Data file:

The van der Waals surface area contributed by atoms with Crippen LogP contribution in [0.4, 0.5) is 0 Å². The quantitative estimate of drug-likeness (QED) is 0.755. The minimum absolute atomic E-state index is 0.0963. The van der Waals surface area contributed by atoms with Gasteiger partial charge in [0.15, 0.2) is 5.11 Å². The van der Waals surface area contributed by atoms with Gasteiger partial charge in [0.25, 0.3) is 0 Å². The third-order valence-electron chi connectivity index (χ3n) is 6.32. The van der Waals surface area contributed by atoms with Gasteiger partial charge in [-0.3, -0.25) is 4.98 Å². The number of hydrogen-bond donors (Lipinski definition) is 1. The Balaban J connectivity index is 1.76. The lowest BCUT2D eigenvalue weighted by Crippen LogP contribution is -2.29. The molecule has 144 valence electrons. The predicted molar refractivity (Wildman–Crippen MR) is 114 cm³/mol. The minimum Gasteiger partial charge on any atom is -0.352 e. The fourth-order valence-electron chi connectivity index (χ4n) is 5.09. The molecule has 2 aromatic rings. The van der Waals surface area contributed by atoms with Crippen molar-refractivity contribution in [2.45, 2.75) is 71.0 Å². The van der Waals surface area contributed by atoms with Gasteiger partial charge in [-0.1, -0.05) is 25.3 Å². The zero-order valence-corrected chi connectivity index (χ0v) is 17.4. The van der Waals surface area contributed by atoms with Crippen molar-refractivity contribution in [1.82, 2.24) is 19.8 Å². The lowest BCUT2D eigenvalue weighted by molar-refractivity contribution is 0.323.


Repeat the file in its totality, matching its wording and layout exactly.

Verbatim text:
The van der Waals surface area contributed by atoms with Crippen LogP contribution in [0.4, 0.5) is 0 Å². The quantitative estimate of drug-likeness (QED) is 0.755. The minimum absolute atomic E-state index is 0.0963. The van der Waals surface area contributed by atoms with Gasteiger partial charge in [0.15, 0.2) is 5.11 Å². The van der Waals surface area contributed by atoms with Gasteiger partial charge in [0.25, 0.3) is 0 Å². The third-order valence-electron chi connectivity index (χ3n) is 6.32. The van der Waals surface area contributed by atoms with Gasteiger partial charge in [-0.3, -0.25) is 4.98 Å². The number of hydrogen-bond donors (Lipinski definition) is 1. The Balaban J connectivity index is 1.76. The lowest BCUT2D eigenvalue weighted by Crippen LogP contribution is -2.29. The molecule has 144 valence electrons. The predicted molar refractivity (Wildman–Crippen MR) is 114 cm³/mol. The minimum Gasteiger partial charge on any atom is -0.352 e. The fourth-order valence-electron chi connectivity index (χ4n) is 5.09. The molecule has 2 aromatic rings. The van der Waals surface area contributed by atoms with Crippen molar-refractivity contribution in [2.45, 2.75) is 71.0 Å². The van der Waals surface area contributed by atoms with Gasteiger partial charge in [-0.1, -0.05) is 25.3 Å². The zero-order valence-corrected chi connectivity index (χ0v) is 17.4. The van der Waals surface area contributed by atoms with Crippen molar-refractivity contribution in [1.82, 2.24) is 19.8 Å². The lowest BCUT2D eigenvalue weighted by molar-refractivity contribution is 0.323.